http://www.aismax.com/blog/?tag=apo-lactoferrin

Sounds interesting though. EDTA chelation is so expensive and I am wondering if I could handle the removal of nutrient elements as I always seem to be short on a few.
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Need clinical studies

Postby ScutFarkus » Wed Dec 02, 2009 3:21 pm

ikulo wrote:I think the chelation intends not to dissolve blockages caused by iron, but instead dissolve the deposits in the brain, at least that's my understanding. So, theoretically, the immune system would stop attacking because the iron is no longer in the brain.


As I understand the theory, chelation attempts to remove metals from your bloodstream by injecting a chelating solution that binds to these metals in your blood. In general, your brain is protected from your bloodstream by the blood-brain barrier, so it's unclear how well the chelating solution would be able to reach the brain to remove iron there. I have read that MS is characterized by a breech of the blood-brain barrier, so there's some plausibility, but it still seems like a stretch.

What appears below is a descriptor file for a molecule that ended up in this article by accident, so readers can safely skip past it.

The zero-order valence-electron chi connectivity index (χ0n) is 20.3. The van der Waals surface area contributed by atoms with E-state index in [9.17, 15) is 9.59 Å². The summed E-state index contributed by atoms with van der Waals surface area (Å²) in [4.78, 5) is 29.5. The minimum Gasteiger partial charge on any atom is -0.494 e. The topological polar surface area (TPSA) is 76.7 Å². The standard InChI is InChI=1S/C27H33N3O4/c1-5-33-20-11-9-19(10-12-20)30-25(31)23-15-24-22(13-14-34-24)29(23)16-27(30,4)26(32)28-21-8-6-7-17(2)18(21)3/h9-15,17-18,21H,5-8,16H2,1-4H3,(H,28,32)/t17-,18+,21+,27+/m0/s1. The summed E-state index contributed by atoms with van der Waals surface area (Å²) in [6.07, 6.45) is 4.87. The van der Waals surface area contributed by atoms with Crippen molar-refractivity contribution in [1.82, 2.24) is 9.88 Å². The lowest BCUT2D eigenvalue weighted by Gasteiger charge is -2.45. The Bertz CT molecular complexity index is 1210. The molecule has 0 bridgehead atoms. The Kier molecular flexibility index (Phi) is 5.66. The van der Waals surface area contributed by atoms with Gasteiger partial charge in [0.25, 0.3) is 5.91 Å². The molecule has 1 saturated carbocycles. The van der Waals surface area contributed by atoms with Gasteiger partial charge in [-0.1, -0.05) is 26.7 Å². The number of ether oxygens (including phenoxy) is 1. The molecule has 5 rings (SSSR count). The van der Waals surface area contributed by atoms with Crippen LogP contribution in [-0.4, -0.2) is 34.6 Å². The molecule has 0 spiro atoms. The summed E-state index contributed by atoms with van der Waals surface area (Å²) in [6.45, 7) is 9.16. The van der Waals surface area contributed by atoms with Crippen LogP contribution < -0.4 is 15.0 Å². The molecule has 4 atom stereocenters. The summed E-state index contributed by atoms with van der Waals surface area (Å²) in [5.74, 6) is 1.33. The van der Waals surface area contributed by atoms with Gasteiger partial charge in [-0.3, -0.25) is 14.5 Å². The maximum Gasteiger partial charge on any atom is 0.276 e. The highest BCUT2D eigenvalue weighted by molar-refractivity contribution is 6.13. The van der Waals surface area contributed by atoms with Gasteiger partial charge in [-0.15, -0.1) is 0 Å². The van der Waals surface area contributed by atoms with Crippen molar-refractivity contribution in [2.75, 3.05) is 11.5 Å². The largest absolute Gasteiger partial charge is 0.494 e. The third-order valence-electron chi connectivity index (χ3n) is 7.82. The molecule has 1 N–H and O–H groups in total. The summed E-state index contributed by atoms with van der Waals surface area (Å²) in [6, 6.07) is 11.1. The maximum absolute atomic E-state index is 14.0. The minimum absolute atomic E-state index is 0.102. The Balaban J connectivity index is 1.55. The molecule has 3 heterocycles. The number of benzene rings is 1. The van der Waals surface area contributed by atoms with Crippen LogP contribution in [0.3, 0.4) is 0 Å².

ikulo wrote:Anyway, if you look at the studies done with ECGC and Lipoic Acid, both of which are iron chelators (i think), you will see there are some general health benefits as well as iron chelation benefits. In fact, I believe someone on TIMS is participating in the ECGC study and claimed to not have a relapse in two years.


Do you have any links or references to scientific, peer-reviewed clinical studies that show these benefits? The articles I linked to above claim there are no such studies (e.g. studies that are both scientifically valid and show positive benefits), while they reference multiple studies demonstrating no benefits for chelation. As we all know, the lack of a relapse during a span of time in RRMS doesn't really prove anything: even without treatment, relapses don't hold to a fixed schedule.

Bottom line, using chelation for CCSVI seems like using a dubious, expensive, risky procedure as a speculative treatment for an unproven condition. I'm not against gambling in general, but the odds here are pretty extreme.

/Scut
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Postby carney » Wed Dec 02, 2009 3:28 pm

I did the EDTA chelation therapy when first diagnosed. Before doing the therapy I had hair and blood analysis of heavy metals in my system and they were found to be off of the charts - especially arsenic and nickel.
I won't say the chelation therapy was easy - had to come up with time off of work (1/2 days), it was somewhat expensive, my emotions were raging for days after the treatments (deep depression, tears, anger, short fuse), and the follow up colonics were less than pleasant. But it seemed like a logical avenue for me - if I have excessive heavy metals in my system that can't be good.